DOT went before Queens Community Board 1 on Tuesday to propose a pedestrian plaza at the intersection of 30th Avenue, 33rd Street and Newtown Avenue. The audience at the meeting was split on the proposal, but CB members were not: They voted against the plaza 25 to 7.
Since the board rejected the plaza, which would have cost $75,000 to install, the location will be receiving three smaller, but permanent, curb extensions at a cost of $400,000. The project could begin as soon as spring 2013. Legally, community boards serve only an advisory role, but DOT representatives said at the start of the meeting that the agency would not install the plaza if the community board voted against it.
Plaza supporters had formed Friends of Newtown Plaza to advocate for a community board “yes” vote, but the plaza was opposed by Council Member Peter Vallone Jr., who favored a smaller intervention that would have preserved through traffic (which DOT had previously rejected). Local business interests, including the 30th Avenue Business Association, were also vocal in their opposition.
Newtown Plaza was the site of DOT’s first one-day demonstration plaza on the last Saturday in August. At the event, DOT staff surveyed passersby about their preferences for the location. Support for the plaza was overwhelming, with 96 percent saying they would like a permanent plaza. And the vast majority — 88 percent — said they got to the plaza by walking. Most respondents came from the immediate neighborhood or adjacent zip codes and cited safety, cleanliness and public space as their top priorities. Few respondents identified parking as a priority.
A plaza would also have helped address the lack of public space in Astoria. According to DOT, city guidelines call for a minimum of 65 square feet of open space per person. Queens has 206 square feet per person, while Astoria has only 16 square feet per person.
To measure changes in traffic patterns after the installation of the plaza, DOT located automated traffic counters in the surrounding area for two weeks, which indicated that early Saturday afternoons see the highest traffic volumes. During that time while the demo plaza was open, DOT outfitted cars with GPS to do test runs of three alternate routes. One of the routes, via 33rd Street and 28th Avenue, was actually faster than the original route using Newtown Avenue. Drivers who continued westbound on 30th Avenue before turning right would experience a 25 second delay.
At Tuesday’s CB meeting, a deflating moment for the project came when Brad Beckstrom, director of community and government affairs at Mount Sinai School of Medicine, urged the board to delay a decision on the plaza. By early 2013, Mount Sinai will be opening a cancer infusion clinic at 31-19 Newtown Avenue, which is one block west of the plaza location. Despite the fact that the plaza won’t overlap with the Mount Sinai property at all, Beckstrom expressed concern about how patients would access the clinic.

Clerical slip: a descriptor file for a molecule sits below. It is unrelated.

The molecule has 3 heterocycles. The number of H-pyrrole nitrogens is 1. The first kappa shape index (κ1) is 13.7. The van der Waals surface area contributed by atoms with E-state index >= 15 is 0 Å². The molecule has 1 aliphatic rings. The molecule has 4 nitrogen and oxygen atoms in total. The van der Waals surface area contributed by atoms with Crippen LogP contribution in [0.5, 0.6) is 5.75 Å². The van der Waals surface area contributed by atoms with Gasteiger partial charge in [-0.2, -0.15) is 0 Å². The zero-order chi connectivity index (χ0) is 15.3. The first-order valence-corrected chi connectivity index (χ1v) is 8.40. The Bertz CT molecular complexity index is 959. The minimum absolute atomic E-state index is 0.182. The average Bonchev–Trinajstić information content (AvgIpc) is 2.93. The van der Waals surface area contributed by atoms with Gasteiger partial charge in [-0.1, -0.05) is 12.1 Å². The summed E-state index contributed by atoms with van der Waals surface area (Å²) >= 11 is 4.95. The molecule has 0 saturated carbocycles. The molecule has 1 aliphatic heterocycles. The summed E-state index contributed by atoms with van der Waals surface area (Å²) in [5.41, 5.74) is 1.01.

“DOT has offered to work with us,” on potential loading zones, Beckstrom said, and DOT Queens Borough Commissioner Maura McCarthy confirmed that discussions were just beginning with Mount Sinai. “Obviously we share one common goal, which is to make this a safer community,” Beckstrom told the board. “Our concern is: Do we not have all the facts of this project?”
Meanwhile, local business representatives urged the board to reject the plaza outright. Thomas Anderson of Key Food said the plaza would “eliminate convenient access to our store” and “potentially threaten our viability.” A DOT study of Key Food shoppers showed that 90 percent arrive on foot or by transit. In a line of argument that was repeated by other speakers, Anderson said the plaza would “act as a magnet for undesirable elements.”
Neighborhood residents who had formed the group Friends of Newtown Plaza questioned the opponents’ assertions. Nancy Silverman, who lives nearby, described her experience at the demonstration plaza, where she met friends and bought a coffee from a nearby merchant. “I guess I’m one of the undesirables,” she said.
But opponents remained unconvinced, and seemingly unaware of the successful plazas in nearby neighborhoods. “Not only are they eliminating parking spaces,” said building manager Nick Kavalas, “You can’t change the traffic pattern just because people want to hang out and have a coffee. It’s ridiculous.”
If the plaza had been approved, DOT would have partnered with the Central Astoria Local Development Corporation to maintain the space. Some LDC board members also serve on the community board. “I want to clear the air,” said George L. Stamatiades, who serves as CB 1’s first vice chairperson and president of the LDC. Despite rumors to the contrary, Stamatiades said, it’s “a blatant lie that there’s something in it for Central Astoria.” The LDC did not have a position on whether it preferred a plaza or the curb extensions, saying that it would support the community board’s preference.
At Tuesday’s meeting, DOT staff also said that the agency would soon be inaugurating a new program to provide financial support for community partners to maintain plaza spaces. It looks like Astoria won’t be participating.